Saving Up is Hard to Do: Handling Higher Income as a Physician

Anyone knows that saving up is extremely important for future spending and retirement, but also can be very hard to do. With an increase in salary, most people including physicians consider ways to spend it right away rather than to save it. There are problems that arise from an increase in income and physicians must consider this far in advance in order to make sound financial plans for the future. Some things to do and remember when handling an increasing income as a physician:
  1. Save Most of Your Raise: Accumulate most of it in a retirement portfolio and remember spending more now will make it painful to cut back later.
  2. Higher Income Means Higher Taxes:  You face higher marginal brackets for both state and federal income taxes resulting in a double or even triple increase from say 15% to 40% just by transitioning from residency to practice.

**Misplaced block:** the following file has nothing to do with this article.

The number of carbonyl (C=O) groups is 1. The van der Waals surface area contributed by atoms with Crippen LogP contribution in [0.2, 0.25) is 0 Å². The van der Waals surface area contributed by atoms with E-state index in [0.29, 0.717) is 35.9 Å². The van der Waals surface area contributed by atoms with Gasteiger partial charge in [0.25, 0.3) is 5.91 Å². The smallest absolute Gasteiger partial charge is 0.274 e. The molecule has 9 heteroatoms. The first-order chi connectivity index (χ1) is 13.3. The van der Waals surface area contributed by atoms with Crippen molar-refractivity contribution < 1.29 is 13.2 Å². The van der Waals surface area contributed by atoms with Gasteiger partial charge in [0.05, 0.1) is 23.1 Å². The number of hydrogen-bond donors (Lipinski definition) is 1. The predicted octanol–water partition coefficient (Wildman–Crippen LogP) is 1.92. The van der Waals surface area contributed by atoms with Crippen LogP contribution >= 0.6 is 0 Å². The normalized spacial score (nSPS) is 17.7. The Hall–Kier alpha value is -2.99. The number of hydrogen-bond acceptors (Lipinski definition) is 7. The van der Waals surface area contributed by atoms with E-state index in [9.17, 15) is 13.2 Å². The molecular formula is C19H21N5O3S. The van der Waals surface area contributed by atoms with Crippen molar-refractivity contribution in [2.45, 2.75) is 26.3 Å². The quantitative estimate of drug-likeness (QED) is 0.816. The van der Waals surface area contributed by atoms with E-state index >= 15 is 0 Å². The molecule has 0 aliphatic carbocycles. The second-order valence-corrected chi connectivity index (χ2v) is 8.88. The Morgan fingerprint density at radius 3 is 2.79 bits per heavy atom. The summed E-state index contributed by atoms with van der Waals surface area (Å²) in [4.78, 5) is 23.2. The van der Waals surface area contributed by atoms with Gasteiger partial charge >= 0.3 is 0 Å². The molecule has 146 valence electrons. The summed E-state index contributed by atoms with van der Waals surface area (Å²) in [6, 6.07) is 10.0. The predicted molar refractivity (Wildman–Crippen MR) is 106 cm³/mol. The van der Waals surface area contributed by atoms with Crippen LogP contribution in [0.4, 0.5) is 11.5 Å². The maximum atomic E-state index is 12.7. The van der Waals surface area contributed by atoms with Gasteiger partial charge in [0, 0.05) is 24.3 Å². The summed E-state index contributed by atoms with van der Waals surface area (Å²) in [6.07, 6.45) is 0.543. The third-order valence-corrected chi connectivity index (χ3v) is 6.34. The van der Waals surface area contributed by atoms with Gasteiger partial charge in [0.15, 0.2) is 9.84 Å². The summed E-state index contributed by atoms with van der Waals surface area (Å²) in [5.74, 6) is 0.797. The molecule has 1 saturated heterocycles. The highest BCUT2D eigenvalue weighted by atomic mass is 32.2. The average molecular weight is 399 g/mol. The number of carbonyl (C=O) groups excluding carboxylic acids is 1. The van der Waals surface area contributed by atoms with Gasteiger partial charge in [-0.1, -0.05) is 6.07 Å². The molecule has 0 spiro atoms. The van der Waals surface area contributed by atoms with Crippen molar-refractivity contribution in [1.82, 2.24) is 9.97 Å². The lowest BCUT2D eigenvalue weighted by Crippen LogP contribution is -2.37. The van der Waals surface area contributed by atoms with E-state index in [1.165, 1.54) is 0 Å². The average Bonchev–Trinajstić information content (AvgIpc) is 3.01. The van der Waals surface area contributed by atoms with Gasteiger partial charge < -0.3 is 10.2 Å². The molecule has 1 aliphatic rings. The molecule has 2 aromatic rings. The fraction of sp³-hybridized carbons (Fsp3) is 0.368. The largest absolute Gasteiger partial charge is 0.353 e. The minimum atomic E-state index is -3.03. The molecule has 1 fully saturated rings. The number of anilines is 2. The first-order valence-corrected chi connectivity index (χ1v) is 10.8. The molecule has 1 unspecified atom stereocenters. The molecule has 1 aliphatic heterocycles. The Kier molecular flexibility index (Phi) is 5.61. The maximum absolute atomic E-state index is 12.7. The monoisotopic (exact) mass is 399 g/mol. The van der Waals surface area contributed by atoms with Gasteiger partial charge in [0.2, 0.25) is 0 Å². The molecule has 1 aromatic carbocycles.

3. Less Tax Deductions: It is important to find ways to capture tax deductions and defer taxes, especially with pretax contributions to a retirement plan with guidance from a financial planner.
  4. Financial Planning is Key: Higher income requires higher life and disability insurance. Also, asset protection and estate planning are even more important as a result of becoming greater targets for malpractice lawsuits.
Using these tips and well-though-out financial planning will pay off and allow physicians to prepare for any unexpected financial hurdles down the road. 
Written by Alison Killian

To read more from Alison click here

To read more from Medical Economics click here

Alison Killian is a recent graduate of Grove City College who majored in Business Management and minored in Biology Studies. She is a contributor to Medical Groups and passionate about all facets of healthcare. She plans on continuing work in the healthcare field especially in management. She is very interested in healthcare innovation and finding ways to improve the current system. She hopes to go back to school in a few years to earn a degree in medicine.